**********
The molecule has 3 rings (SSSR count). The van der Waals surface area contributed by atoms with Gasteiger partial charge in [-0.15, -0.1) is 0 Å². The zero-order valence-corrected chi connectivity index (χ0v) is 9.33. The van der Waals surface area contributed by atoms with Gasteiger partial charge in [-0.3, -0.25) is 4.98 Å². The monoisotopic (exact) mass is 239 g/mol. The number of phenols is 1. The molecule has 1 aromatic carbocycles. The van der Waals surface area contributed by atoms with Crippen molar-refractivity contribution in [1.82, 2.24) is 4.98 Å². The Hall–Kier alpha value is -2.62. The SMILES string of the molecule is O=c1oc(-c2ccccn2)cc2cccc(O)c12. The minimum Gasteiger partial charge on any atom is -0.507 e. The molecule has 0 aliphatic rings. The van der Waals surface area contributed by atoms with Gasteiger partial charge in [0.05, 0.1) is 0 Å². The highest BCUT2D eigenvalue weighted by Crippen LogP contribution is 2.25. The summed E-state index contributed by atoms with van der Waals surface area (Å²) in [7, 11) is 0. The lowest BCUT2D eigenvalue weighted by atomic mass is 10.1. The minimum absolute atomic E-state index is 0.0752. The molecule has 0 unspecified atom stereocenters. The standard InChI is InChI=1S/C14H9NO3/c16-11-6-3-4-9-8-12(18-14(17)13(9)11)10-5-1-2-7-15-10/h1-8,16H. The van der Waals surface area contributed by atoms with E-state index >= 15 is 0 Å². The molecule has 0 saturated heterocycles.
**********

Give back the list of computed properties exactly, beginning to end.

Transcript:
The molecule has 3 rings (SSSR count). The van der Waals surface area contributed by atoms with Gasteiger partial charge in [-0.15, -0.1) is 0 Å². The zero-order valence-corrected chi connectivity index (χ0v) is 9.33. The van der Waals surface area contributed by atoms with Gasteiger partial charge in [-0.3, -0.25) is 4.98 Å². The monoisotopic (exact) mass is 239 g/mol. The number of phenols is 1. The molecule has 1 aromatic carbocycles. The van der Waals surface area contributed by atoms with Crippen molar-refractivity contribution in [1.82, 2.24) is 4.98 Å². The Hall–Kier alpha value is -2.62. The SMILES string of the molecule is O=c1oc(-c2ccccn2)cc2cccc(O)c12. The minimum Gasteiger partial charge on any atom is -0.507 e. The molecule has 0 aliphatic rings. The van der Waals surface area contributed by atoms with Gasteiger partial charge in [0.05, 0.1) is 0 Å². The highest BCUT2D eigenvalue weighted by Crippen LogP contribution is 2.25. The summed E-state index contributed by atoms with van der Waals surface area (Å²) in [7, 11) is 0. The lowest BCUT2D eigenvalue weighted by atomic mass is 10.1. The minimum absolute atomic E-state index is 0.0752. The molecule has 0 unspecified atom stereocenters. The standard InChI is InChI=1S/C14H9NO3/c16-11-6-3-4-9-8-12(18-14(17)13(9)11)10-5-1-2-7-15-10/h1-8,16H. The van der Waals surface area contributed by atoms with E-state index >= 15 is 0 Å². The molecule has 0 saturated heterocycles.